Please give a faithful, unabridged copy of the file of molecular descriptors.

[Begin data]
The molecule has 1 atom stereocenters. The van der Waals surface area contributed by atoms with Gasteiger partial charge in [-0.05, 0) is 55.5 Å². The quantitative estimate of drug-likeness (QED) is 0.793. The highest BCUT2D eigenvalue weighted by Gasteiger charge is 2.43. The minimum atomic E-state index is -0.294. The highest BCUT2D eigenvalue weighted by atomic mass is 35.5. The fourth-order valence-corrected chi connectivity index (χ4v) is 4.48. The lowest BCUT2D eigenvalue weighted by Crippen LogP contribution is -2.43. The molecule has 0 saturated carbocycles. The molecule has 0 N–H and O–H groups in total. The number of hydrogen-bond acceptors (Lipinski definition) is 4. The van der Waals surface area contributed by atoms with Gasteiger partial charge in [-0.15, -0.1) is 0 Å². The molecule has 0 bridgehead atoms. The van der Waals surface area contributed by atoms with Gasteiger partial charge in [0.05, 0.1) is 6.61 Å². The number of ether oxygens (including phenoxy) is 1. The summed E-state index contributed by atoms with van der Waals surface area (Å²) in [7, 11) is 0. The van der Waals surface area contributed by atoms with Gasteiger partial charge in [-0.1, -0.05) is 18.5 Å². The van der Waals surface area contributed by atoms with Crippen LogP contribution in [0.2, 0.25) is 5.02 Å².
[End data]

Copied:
The molecule has 1 atom stereocenters. The van der Waals surface area contributed by atoms with Gasteiger partial charge in [-0.05, 0) is 55.5 Å². The quantitative estimate of drug-likeness (QED) is 0.793. The highest BCUT2D eigenvalue weighted by Gasteiger charge is 2.43. The minimum atomic E-state index is -0.294. The highest BCUT2D eigenvalue weighted by atomic mass is 35.5. The fourth-order valence-corrected chi connectivity index (χ4v) is 4.48. The lowest BCUT2D eigenvalue weighted by Crippen LogP contribution is -2.43. The molecule has 0 saturated carbocycles. The molecule has 0 N–H and O–H groups in total. The number of hydrogen-bond acceptors (Lipinski definition) is 4. The van der Waals surface area contributed by atoms with Gasteiger partial charge in [-0.15, -0.1) is 0 Å². The molecule has 0 bridgehead atoms. The van der Waals surface area contributed by atoms with Gasteiger partial charge in [0.05, 0.1) is 6.61 Å². The number of ether oxygens (including phenoxy) is 1. The summed E-state index contributed by atoms with van der Waals surface area (Å²) in [7, 11) is 0. The van der Waals surface area contributed by atoms with Gasteiger partial charge in [-0.1, -0.05) is 18.5 Å². The van der Waals surface area contributed by atoms with Crippen LogP contribution in [0.2, 0.25) is 5.02 Å².